An altar at Our Lady Perpetual Help Catholic Church is seen on Wednesday, Dec. 23, 2020, in Soldotna, Alaska. (Photo courtesy of Kathryn Dunagan)

Journeying together: Area churches adapt services to COVID-19

Many local churches have turned to digital platforms to help them stay connected to their congregations

On Christmas Eve, you won’t find Christ Lutheran Church’s congregation in their parish. Instead, churchgoers will partake in a candlelit procession through the Kenai National Wildlife Refuge to Headquarters Lake, where they will sing “Silent Night” and pray together.

The event is one of many Christ Lutheran Pastor Meredith Harber said the church has organized as a way to bring their congregation together throughout the COVID-19 pandemic. Over the summer, Harber said, the church had weekly parking lot dinners where people would set up camping chairs and enjoy meals they brought from home. Before COVID, Harber said she started “Comfy Couch Bible study,” which people could do from home.

“The idea is that you can come and sit in your jammies, sit on your couch, drink some tea, you know, a glass of wine, whatever, and just have a really informal Bible study together from our home,” Harber said.

Harber said her congregation has not been immune, however, to “Zoom fatigue” and that she’s been encouraging people to participate in remote church activities because they want to rather than because they feel obligated to. In addition to streaming regular church services, Harber said they also do a Zoom coffee hour, virtual Sunday school and a weekly Zoom lunch.

“There are a lot of online opportunities for us right now, so I think it’s people finding what is the amount of online screen time that is life-giving,” Harber said. “I really encourage folks … [to] choose the thing that gives [them] life and gives [them] joy.”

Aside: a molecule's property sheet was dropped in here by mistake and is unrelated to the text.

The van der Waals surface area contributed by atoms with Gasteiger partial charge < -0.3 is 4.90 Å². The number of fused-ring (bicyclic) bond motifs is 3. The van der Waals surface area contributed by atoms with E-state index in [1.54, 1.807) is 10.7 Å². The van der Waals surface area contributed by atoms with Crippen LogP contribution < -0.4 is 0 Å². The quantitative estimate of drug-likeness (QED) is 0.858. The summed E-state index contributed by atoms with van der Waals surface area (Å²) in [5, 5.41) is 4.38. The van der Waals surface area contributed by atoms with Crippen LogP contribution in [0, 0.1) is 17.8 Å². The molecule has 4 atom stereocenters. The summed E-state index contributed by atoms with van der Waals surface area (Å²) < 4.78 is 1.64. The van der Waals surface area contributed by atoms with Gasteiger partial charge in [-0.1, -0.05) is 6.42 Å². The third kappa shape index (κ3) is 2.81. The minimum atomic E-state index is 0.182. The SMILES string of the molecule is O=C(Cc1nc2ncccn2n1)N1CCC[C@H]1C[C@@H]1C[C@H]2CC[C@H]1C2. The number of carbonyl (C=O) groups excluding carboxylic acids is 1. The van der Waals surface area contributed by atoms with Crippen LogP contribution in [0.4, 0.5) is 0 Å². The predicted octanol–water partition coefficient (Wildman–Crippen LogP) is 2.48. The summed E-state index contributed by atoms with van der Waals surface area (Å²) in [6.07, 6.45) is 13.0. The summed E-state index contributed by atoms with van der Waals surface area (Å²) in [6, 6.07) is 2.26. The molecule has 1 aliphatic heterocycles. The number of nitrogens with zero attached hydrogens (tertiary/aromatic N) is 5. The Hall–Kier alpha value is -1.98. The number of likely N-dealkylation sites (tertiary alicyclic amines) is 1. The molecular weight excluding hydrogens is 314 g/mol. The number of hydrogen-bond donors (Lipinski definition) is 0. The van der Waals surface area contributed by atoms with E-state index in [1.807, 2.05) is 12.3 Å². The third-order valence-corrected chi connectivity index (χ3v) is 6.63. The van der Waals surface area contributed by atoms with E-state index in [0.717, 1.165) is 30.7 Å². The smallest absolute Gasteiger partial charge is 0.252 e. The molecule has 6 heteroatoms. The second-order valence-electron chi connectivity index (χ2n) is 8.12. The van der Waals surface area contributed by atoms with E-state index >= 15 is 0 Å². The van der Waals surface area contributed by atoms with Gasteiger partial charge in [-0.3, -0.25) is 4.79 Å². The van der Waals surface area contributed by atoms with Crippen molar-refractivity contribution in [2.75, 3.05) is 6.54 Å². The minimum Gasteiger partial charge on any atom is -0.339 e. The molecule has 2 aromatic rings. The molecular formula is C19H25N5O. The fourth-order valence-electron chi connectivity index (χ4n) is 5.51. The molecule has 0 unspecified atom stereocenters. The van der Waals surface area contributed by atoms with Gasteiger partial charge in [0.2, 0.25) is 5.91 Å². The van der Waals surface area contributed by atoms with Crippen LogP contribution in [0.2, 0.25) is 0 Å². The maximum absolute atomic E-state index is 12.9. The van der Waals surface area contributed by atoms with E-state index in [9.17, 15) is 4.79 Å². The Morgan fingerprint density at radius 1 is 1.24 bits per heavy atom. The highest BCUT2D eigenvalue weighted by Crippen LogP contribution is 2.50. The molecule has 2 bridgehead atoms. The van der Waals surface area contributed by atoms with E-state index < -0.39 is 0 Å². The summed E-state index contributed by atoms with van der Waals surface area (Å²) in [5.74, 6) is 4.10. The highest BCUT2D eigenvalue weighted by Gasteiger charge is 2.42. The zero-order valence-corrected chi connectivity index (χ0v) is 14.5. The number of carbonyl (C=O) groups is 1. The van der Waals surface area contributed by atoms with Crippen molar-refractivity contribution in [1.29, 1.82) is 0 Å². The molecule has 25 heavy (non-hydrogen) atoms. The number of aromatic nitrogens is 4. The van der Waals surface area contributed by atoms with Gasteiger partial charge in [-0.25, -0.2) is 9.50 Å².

In planning Christmas Eve’s refuge walk, Harber said, they tried to keep the event simple and to provide a place where members of the congregation could safely connect face-to-face with each other. Journeying together, Harber said, is what community is all about.

“This is an opportunity for you to come and just journey with others, following the light in the darkness of the world together in a safe way, and to use our beautiful creation that we have in our community,” Harber said.

The event will be multi-generational and will allow people to move at their own pace. Cleats, snowshoes and skis are all encouraged, as are headlamps and other light sources, though electric candles will be provided.

“I think people are excited for a safe way to gather and to celebrate Christmas,” Harber said.

Throughout the pandemic, many local churches have turned to digital platforms to help them stay connected to their congregations. Platforms include Facebook Live, YouTube and Zoom.

Our Lady of Perpetual Help in Soldotna has been streaming church services on Facebook Live for months and will also be modifying their Christmas Eve services to be more COVID-friendly.

The church will offer a children’s Christmas Mass at 5 p.m., a Christmas Eve Mass at 7 p.m. where masks will be required and a Christmas Eve Mass at 9 p.m. where masks will not be required. Social distancing is expected for people who attend services in person and masks are preferred.

Our Lady of Perpetual Help Secretary Kathryn Dunagan said Wednesday that their Christmas Mass is usually well-attended, but they are unsure of what to expect this year with some people opting to view Mass remotely. Dunagan said that the church usually offers Christmas Mass twice, but added a third this year to prevent overcrowding. Additionally, they are planning to have additional seating and video options in an adjoining room if needed.

Fathers Patrick and Whitney of Our Lady of Perpetual Help livestream their daily Mass to Facebook and also add Sunday Mass to their YouTube channel. Dunagan said that currently they are using their personal phones to record services, but that the setup is “definitely not ideal” and the church is hoping to purchase a more elaborate streaming system in the future.

At Holy Assumption Orthodox Christian Church in Kenai, YouTube is the streaming platform of choice. Great Vespers on Saturdays at 6 p.m. and Divine Liturgy on Sundays at 10 a.m. are streamed live on the church’s YouTube channel, where past services can also be viewed.

Holy Assumption Orthodox Christian Church’s Father Peter Tobias said Tuesday that they currently have members attending in person and watching online.

“Ours is a small community,” Tobias said, adding that their Christmas services on Jan. 7 will also be streamed online.

Reach reporter Ashlyn O’Hara at

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